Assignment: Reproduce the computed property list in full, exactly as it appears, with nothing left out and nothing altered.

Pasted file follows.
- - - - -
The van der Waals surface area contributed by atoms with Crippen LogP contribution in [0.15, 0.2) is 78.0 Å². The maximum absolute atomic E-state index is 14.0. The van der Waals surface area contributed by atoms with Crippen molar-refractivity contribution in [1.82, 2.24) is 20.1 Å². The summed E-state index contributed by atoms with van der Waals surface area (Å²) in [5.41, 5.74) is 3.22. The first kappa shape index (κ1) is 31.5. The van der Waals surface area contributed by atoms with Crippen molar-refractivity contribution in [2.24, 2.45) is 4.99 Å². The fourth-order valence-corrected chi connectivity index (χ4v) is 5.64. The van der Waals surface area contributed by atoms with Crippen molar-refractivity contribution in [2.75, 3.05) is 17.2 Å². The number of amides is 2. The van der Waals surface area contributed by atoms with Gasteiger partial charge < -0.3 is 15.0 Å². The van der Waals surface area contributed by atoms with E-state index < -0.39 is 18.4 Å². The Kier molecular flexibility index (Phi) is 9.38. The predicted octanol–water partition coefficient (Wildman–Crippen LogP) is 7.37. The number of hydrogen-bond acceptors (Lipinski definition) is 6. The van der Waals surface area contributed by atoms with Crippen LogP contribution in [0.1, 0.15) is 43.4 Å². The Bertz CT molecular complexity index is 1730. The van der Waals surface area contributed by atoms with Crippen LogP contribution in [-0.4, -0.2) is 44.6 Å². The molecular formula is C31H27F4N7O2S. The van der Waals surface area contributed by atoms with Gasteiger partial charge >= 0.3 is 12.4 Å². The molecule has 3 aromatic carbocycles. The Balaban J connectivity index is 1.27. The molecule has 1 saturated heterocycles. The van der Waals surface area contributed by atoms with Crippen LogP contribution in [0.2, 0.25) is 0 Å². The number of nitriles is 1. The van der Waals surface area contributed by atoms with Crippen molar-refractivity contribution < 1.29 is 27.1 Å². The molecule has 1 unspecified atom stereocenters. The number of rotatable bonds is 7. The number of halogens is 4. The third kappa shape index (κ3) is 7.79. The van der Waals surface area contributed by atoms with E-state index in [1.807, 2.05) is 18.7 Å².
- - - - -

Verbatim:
The van der Waals surface area contributed by atoms with Crippen LogP contribution in [0.15, 0.2) is 78.0 Å². The maximum absolute atomic E-state index is 14.0. The van der Waals surface area contributed by atoms with Crippen molar-refractivity contribution in [1.82, 2.24) is 20.1 Å². The summed E-state index contributed by atoms with van der Waals surface area (Å²) in [5.41, 5.74) is 3.22. The first kappa shape index (κ1) is 31.5. The van der Waals surface area contributed by atoms with Crippen molar-refractivity contribution in [2.24, 2.45) is 4.99 Å². The fourth-order valence-corrected chi connectivity index (χ4v) is 5.64. The van der Waals surface area contributed by atoms with Crippen molar-refractivity contribution in [2.75, 3.05) is 17.2 Å². The number of amides is 2. The van der Waals surface area contributed by atoms with Gasteiger partial charge < -0.3 is 15.0 Å². The van der Waals surface area contributed by atoms with E-state index < -0.39 is 18.4 Å². The Kier molecular flexibility index (Phi) is 9.38. The predicted octanol–water partition coefficient (Wildman–Crippen LogP) is 7.37. The number of hydrogen-bond acceptors (Lipinski definition) is 6. The van der Waals surface area contributed by atoms with Crippen LogP contribution in [0.1, 0.15) is 43.4 Å². The Bertz CT molecular complexity index is 1730. The van der Waals surface area contributed by atoms with Crippen LogP contribution in [-0.4, -0.2) is 44.6 Å². The molecular formula is C31H27F4N7O2S. The van der Waals surface area contributed by atoms with Gasteiger partial charge >= 0.3 is 12.4 Å². The molecule has 3 aromatic carbocycles. The Balaban J connectivity index is 1.27. The molecule has 1 saturated heterocycles. The van der Waals surface area contributed by atoms with Crippen LogP contribution in [0.2, 0.25) is 0 Å². The number of nitriles is 1. The van der Waals surface area contributed by atoms with Crippen molar-refractivity contribution < 1.29 is 27.1 Å². The molecule has 1 unspecified atom stereocenters. The number of rotatable bonds is 7. The number of halogens is 4. The third kappa shape index (κ3) is 7.79. The van der Waals surface area contributed by atoms with E-state index in [1.807, 2.05) is 18.7 Å².